Angry Liverpool Bedroom Tax Meeting Vows: ‘Can’t Pay, Won’t Pay’



SUNDAY, JANUARY 13, 2013  

Around one hundred people packed the large meeting room at Liverpool’s Black-E almost to capacity on Saturday, as they gathered to discuss the impact that the so-called ‘Bedroom Tax‘ will have on people in the area, and discuss the potential for resistance.

The mood at the meeting – which was organised by the Liverpool Claimant Network – was one of militancy and determination. The majority were from outside ‘the usual suspects’ left circles, and this is clearly an issue which has the potential to mobilise a lot of working class people over the coming months.

There was a sense that for many, standing up and fighting for their livelihoods is now seen as the easiest and most realistic option.

Things kicked off with a presentation from one of the main organisers, who gave a brief introduction to what the tax will mean. As the Solidarity Federation report summarised:

“As of April 1st this year, housing association tenants who have a spare room will be faced with a reduction in their housing benefit of between £40 and £80 a month (a reduction of up to 25%) as part of the government’s welfare reform plans. In Liverpool alone, 12,000 tenants will be affected. Nationally, the figure is around 660,000. Meanwhile, the Empty Homes Agency says there are 725,000 homes lying empty across the country, enough to house 1.8 million people.”

The huge availability of ‘spare’ housing stock blows a massive hole in the government’s claim that the measures are necessary to ensure multi-bedroomed residences are there for those who need them. As for the ‘no money’ argument, this should be rejected on the basis that it was bankers not working class who triggered the economic crisis – and were bailed out afterwards. Besides, if the proposals floated yesterday come to fruition, the enforcement of the tax will cost the government far more than they ‘save’ through making reduced benefits payments.

In the open discussion part of the afternoon, it was broadly agreed that ‘solidarity networks’ will be set up based on locality within the city, with all networks joining up through a central ‘hub’. People will go into their communities to rally support over the coming weeks, and direct action will be taken in the run-up to April, and as the powers that be try to wring out every penny from the working class.

Comparisons were raised between the Bedroom Tax and the largely successful resistance to the Irish Household Charge. The Kirkby rent strike of 1972 was also recalled. But perhaps most iconic is the local ‘can’t pay, won’t pay’ direct action campaigns which made the Poll Tax unworkable towards the end of the Thatcher regime.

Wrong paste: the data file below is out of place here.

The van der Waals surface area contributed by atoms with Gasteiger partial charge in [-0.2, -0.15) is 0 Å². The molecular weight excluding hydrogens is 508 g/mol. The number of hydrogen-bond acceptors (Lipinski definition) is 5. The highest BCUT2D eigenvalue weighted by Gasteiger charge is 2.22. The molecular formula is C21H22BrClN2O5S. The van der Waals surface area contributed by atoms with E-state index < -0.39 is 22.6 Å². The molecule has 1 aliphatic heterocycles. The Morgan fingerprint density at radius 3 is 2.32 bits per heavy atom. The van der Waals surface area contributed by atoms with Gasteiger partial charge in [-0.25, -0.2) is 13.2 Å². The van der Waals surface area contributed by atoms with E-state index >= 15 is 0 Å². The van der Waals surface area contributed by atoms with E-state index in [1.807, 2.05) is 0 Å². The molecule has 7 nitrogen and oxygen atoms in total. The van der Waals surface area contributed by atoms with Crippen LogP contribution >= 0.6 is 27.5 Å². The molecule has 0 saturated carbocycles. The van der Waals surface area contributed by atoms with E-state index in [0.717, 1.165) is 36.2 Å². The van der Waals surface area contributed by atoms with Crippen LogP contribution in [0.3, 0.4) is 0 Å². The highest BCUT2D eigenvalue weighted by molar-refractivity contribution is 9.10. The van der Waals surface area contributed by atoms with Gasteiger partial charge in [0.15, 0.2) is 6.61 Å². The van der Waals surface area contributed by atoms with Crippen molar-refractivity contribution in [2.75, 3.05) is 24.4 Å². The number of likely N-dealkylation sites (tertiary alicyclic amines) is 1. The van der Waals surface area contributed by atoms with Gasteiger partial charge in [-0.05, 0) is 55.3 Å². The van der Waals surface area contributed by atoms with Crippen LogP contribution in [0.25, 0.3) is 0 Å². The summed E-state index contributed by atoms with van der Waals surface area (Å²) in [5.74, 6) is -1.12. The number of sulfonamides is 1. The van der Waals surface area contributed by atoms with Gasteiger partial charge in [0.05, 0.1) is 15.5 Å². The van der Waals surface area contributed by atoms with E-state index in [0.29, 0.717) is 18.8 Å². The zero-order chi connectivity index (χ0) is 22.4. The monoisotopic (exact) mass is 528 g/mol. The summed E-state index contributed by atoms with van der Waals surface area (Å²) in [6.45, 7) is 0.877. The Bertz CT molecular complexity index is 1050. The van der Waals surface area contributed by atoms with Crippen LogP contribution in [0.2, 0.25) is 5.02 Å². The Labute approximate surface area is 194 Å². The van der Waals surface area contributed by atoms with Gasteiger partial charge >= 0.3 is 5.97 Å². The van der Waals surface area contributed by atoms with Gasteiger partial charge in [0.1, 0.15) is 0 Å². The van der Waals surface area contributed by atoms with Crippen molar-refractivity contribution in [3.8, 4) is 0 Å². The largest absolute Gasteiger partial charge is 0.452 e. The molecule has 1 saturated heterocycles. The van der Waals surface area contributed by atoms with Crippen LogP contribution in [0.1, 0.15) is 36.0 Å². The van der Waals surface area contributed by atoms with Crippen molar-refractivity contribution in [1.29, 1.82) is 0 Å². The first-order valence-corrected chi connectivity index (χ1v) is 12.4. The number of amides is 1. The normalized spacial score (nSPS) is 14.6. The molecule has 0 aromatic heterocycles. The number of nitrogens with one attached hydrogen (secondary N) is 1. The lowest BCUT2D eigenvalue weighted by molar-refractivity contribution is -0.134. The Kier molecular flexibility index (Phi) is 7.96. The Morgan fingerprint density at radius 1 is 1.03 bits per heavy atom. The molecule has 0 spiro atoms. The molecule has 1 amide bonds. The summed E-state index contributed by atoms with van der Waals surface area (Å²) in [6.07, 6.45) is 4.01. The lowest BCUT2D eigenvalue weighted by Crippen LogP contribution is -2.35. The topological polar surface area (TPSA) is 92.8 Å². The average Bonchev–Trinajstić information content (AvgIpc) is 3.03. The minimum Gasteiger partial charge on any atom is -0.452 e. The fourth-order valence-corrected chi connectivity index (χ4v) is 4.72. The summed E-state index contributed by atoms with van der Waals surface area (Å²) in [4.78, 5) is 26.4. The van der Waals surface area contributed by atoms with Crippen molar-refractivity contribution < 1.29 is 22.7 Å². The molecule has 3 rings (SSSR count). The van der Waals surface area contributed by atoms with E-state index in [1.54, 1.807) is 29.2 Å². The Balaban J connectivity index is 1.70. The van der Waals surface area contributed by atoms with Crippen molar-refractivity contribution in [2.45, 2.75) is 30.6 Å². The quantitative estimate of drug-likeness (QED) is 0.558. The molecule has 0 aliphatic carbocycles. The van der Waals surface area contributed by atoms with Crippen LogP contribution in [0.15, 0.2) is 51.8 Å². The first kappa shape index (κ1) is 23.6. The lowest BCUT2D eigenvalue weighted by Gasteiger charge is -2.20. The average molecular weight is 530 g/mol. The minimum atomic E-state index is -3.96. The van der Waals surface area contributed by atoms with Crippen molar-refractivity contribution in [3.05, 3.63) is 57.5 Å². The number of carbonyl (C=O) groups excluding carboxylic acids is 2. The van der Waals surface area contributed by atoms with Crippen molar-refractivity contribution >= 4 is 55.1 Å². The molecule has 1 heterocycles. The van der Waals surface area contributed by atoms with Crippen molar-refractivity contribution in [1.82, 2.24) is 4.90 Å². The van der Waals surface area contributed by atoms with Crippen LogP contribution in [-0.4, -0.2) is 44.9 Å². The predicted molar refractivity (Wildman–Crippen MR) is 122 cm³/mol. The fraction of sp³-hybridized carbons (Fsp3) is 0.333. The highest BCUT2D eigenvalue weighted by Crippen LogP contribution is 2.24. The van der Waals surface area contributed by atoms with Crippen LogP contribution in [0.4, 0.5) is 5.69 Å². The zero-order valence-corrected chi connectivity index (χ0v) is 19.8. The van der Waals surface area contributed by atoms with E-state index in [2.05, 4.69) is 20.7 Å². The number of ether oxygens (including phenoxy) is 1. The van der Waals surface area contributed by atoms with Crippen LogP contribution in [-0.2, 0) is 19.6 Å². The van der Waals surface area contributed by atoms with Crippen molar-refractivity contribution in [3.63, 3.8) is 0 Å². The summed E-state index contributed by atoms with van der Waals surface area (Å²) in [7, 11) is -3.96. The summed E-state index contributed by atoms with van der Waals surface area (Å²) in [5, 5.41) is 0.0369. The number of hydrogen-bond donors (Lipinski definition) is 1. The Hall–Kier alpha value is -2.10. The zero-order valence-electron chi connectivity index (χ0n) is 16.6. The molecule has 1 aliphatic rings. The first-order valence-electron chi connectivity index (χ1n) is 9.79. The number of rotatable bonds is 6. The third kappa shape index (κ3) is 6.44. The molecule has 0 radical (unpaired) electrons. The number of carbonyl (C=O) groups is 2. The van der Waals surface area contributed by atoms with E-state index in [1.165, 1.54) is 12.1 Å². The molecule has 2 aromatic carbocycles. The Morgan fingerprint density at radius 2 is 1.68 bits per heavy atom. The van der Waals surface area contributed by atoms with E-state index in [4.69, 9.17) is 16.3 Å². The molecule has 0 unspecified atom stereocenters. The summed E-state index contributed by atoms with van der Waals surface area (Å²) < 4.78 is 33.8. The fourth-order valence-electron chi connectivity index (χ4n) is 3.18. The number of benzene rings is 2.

Though the end of the meeting was necessarily chaotic, I left with the distinct impression that the grapes of wrath are growing heavy for the vintage, and 2013 could be an extremely difficult year for the coalition government.

The Combat the Bedroom Tax on Merseyside Facebook group can be found here.

The email list is contactable at
A generic Bedroom Tax leaflet will be made available and can be collected from News From Nowhere bookshop, 96 Bold St in Liverpool, from next week.


18 thoughts on “Angry Liverpool Bedroom Tax Meeting Vows: ‘Can’t Pay, Won’t Pay’

  1. Christopher says:

    I got my letter from Wirral Borough Council informing me of this back in Nov 2012..

    Whoever came up with this idea is a prize tit and needs sacking..

    a; There are no available housing association one-bedroom houses in this area, and b; if I managed to find something in the private sector it would cost more than where I live now.. dumb mofo’s

  2. Laz says:

    Unfortunately the present elected are not bright enought to see the faults in their plans when they have these “brilliant” ideas as they are totaly ignorant as to how the general population live & what accomodation is on the market.

  3. Colin Wilson says:

    The fact that there is no available housing stock to move into is *exactly* why they want such a “tax” – why screw just a few people, when you can screw a large part of the population.

    I’m surprised that they haven’t tried to widen the scope of this by applying it to home owners too, to be honest, as an escalator to council tax.

    It’s the “window tax” for the 21st century.

    1. Christopher says:

      Fuck the lot of them..I won’t pay any extra because I can’t pay any extra..I’m having a hard enough time as it is trying to juggle paying bills and finding enough for food/heating etc..And if they try to evict me I’ll kick up such a fuss they’ll have to take notice..

      1. Jean says:

        You’re not being asked to pay any extra.

        It’s out of your control – you will just receive less housing benefit.